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Journal Article
Modern Language Quarterly (1 March 1993) 54 (1): 67–76.
Published: 01 March 1993
...R. Howard Bloch Copyright © 1993 by Duke University Press 1993 The Once and Future Middle Ages R. Howard Bloch The study of medieval literature and culture has never been more alive or at a more interestingly innovative stage. The institutional signs of a New Medievalism are...
Journal Article
Modern Language Quarterly (1 December 2003) 64 (4): 513–518.
Published: 01 December 2003
...John Burt Foster, Jr. The Future of Nostalgia . By Svetlana Boym. New York: Basic, 2001. xix + 404 pp. © 2003 University of Washington 2003 Reviews Staging Domesticity: Household Work and English Identity in Early Modern Drama. By Wendy Wall. Cambridge: Cambridge University Press, 2002...
Journal Article
Modern Language Quarterly (1 June 1979) 40 (2): 201–204.
Published: 01 June 1979
...Dustin Griffin John M. Aden. Knoxville: University of Tennessee Press, 1978. xiv + 218 pp. $12.50. Copyright © 1979 by Duke University Press 1979 DUSTIN GRIFFIN 20 1 Pope’s Once and Future Kings: Satire and Politics in the Early Career...
Journal Article
Modern Language Quarterly (1 June 2015) 76 (2): 119–136.
Published: 01 June 2015
... and dystopian futures that reappear with each new cycle of summer blockbusters, televisions shows, and even millenarian novels. These fantasies of doomed futurity explicitly and implicitly draw on real-world disasters, from long-term economic decline to resource wars. Chief among the present roster of...
Journal Article
Modern Language Quarterly (1 June 2007) 68 (2): 221–241.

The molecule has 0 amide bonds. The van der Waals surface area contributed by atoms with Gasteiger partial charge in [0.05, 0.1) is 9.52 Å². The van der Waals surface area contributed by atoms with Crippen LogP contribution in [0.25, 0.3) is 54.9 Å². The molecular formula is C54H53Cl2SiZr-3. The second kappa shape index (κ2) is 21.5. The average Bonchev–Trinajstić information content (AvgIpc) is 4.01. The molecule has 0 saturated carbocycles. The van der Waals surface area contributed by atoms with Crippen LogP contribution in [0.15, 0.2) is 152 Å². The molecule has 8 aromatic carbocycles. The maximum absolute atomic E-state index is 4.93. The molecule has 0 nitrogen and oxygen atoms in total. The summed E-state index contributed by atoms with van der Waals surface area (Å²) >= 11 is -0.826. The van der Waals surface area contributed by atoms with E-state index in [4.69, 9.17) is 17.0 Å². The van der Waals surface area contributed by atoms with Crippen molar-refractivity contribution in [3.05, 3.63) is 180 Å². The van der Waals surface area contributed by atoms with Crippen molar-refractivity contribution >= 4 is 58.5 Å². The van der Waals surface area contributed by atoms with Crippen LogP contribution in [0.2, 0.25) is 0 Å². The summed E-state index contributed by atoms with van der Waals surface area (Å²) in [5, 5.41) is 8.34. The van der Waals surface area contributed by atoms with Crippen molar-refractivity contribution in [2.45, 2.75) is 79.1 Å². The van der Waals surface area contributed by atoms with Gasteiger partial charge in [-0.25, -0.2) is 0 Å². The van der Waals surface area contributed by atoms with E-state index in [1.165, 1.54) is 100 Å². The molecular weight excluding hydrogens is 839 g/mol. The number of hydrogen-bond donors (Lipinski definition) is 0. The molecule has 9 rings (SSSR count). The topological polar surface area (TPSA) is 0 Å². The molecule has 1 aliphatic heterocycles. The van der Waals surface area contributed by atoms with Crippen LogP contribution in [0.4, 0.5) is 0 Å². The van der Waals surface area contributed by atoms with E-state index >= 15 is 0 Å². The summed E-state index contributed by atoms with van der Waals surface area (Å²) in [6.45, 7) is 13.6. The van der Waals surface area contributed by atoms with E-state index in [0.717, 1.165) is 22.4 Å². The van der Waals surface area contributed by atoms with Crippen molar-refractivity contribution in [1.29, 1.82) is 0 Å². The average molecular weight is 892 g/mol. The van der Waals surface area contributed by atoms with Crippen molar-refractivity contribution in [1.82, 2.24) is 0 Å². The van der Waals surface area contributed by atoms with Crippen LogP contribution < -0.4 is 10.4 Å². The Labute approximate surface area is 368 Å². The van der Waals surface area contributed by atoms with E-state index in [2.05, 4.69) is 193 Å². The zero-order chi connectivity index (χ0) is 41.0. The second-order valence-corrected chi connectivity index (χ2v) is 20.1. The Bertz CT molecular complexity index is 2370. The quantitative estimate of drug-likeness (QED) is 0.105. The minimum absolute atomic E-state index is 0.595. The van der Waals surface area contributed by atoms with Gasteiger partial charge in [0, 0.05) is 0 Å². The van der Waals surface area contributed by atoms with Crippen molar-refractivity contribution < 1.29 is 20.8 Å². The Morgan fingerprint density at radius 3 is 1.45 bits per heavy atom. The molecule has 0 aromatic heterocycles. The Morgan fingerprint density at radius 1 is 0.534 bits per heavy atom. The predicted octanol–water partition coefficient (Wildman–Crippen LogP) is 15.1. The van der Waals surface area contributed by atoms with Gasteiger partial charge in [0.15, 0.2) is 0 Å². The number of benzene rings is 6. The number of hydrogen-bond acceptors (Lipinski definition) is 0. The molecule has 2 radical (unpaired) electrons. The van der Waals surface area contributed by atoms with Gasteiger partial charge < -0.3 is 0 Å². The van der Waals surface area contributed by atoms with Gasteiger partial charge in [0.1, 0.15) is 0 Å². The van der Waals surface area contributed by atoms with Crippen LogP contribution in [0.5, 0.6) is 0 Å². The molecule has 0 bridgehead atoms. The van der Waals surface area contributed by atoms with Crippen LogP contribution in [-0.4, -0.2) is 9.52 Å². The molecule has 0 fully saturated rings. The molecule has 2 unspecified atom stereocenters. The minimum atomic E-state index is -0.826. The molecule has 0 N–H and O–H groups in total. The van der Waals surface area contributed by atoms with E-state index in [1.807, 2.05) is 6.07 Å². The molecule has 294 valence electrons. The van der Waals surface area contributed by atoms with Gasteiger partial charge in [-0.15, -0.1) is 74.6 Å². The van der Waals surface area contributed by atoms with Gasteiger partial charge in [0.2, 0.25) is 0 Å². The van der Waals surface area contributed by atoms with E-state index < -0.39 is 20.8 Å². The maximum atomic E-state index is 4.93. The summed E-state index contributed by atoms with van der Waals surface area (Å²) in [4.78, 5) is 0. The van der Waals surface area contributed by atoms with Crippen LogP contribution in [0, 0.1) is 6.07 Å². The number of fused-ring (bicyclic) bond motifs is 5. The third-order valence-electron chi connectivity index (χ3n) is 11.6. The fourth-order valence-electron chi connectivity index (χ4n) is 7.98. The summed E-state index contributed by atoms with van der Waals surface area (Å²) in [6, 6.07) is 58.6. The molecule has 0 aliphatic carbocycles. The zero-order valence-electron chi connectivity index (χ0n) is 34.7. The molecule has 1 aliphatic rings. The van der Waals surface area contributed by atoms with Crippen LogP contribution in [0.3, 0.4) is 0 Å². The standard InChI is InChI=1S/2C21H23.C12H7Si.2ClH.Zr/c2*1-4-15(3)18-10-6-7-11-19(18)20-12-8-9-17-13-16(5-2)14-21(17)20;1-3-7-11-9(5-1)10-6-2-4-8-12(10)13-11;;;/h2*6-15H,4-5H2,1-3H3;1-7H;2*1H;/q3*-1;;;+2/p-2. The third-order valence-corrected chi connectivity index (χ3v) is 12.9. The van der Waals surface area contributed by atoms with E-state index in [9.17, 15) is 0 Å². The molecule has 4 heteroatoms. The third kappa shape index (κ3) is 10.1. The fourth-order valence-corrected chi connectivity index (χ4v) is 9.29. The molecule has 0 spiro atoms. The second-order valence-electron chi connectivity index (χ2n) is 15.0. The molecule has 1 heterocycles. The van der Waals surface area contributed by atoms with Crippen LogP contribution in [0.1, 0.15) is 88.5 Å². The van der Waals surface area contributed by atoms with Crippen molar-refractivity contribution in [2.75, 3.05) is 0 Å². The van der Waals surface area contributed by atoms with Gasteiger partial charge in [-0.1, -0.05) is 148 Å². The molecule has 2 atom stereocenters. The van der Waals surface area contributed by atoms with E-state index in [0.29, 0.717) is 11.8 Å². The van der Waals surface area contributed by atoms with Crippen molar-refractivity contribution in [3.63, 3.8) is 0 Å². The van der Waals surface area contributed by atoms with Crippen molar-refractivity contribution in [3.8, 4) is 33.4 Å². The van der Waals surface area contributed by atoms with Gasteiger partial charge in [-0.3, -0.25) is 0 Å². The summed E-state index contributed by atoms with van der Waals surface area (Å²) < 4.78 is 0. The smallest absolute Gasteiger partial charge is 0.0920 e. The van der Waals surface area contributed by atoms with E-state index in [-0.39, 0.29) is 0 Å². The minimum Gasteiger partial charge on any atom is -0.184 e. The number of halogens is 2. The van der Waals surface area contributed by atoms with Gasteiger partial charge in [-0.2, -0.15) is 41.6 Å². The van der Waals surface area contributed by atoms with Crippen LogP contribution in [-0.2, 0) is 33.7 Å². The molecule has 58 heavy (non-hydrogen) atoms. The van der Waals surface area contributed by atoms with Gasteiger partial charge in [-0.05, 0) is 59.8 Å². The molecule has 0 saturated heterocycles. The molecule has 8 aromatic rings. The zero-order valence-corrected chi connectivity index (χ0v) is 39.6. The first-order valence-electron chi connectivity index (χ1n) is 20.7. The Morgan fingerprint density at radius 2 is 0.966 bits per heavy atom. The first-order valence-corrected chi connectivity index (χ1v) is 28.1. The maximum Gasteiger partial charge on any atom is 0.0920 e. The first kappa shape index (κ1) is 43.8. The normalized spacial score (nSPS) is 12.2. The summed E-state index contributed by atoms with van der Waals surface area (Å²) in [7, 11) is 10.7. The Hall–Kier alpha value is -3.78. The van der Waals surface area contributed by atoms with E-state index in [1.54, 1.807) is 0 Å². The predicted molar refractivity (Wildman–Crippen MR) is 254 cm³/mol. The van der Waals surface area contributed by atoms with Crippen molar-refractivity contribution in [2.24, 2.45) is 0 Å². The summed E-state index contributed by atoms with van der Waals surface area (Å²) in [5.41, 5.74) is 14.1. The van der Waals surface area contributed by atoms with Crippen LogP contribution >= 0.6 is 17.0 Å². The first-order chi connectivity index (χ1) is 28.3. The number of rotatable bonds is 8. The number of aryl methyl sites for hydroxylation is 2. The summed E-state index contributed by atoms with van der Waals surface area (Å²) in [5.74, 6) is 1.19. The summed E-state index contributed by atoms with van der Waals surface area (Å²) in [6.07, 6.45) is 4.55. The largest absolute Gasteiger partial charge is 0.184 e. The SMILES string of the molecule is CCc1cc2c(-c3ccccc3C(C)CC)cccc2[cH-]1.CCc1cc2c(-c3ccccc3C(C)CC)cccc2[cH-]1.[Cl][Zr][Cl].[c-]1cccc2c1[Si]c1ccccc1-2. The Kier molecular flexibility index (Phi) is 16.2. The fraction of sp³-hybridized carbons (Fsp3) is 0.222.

Published: 01 June 2007
... projects: Baroque New Worlds: Representation, Transculturation, Counterconquest , edited with Lois Parkinson Zamora (forthcoming), and American Neobaroques: Twentieth-Century Cycles of Rearticulation . “The Future Is Entirely Fabulous”: The Baroque Genealogy of Latin America’s Modernity Monika...
Journal Article
Modern Language Quarterly (1 March 2010) 71 (1): 75–85.
Published: 01 March 2010
...Andrew Parker The question of poetry's future was asked with surprising frequency across various Western literary languages during the nineteenth century. In Walt Whitman's little-known essay “The Poetry of the Future” (1881), in Arthur Rimbaud's celebrated “Voyant” letter to Paul Demeny (1871...
Journal Article
Modern Language Quarterly (1 March 2011) 72 (1): 1–18.
Published: 01 March 2011
... of literary criticism and is working on a book about narrative. The Future of Literary Study: An Experiment in Guesswork David Gorman o an outside observer, be it an alien anthropologist or a curious Thigh school student, modern literary study exhibits some highly dis- tinctive...
Journal Article
Modern Language Quarterly (1 December 1998) 59 (4): 497–509.
Published: 01 December 1998
... eighteenth-century British literature and literary theory. Review Essay Literature’s Returns and Futures James Noggle The Division of Literature; or; The University in Deconstruction. By Peggy Kamuf. Chicago: University of Chicago Press, 1997. vii + 259 pp. $16.95. The Academic Postmodern...
Journal Article
Modern Language Quarterly (1 June 2015) 76 (2): 225–246.
Published: 01 June 2015
... disordered nineteenth-century societies were transformed into superior future worlds. Because this utopian didacticism, inspired by Karl Marx, fell quickly out of fashion and was parodied ruthlessly by twentieth-century dystopias, it is hard to imagine how the form could be revived. However, the TV show...
Journal Article
Modern Language Quarterly (1 June 2015) 76 (2): 137–157.
Published: 01 June 2015
...Ian Baucom Abstract Humanities scholars have given renewed attention to capitalism’s externalizations on our environment. The Anthropocene is a speculative epochal shift proposed by geologists to mark the accumulated effect of human industry on Earth’s future. The Anthropocene adds a layer of...
Journal Article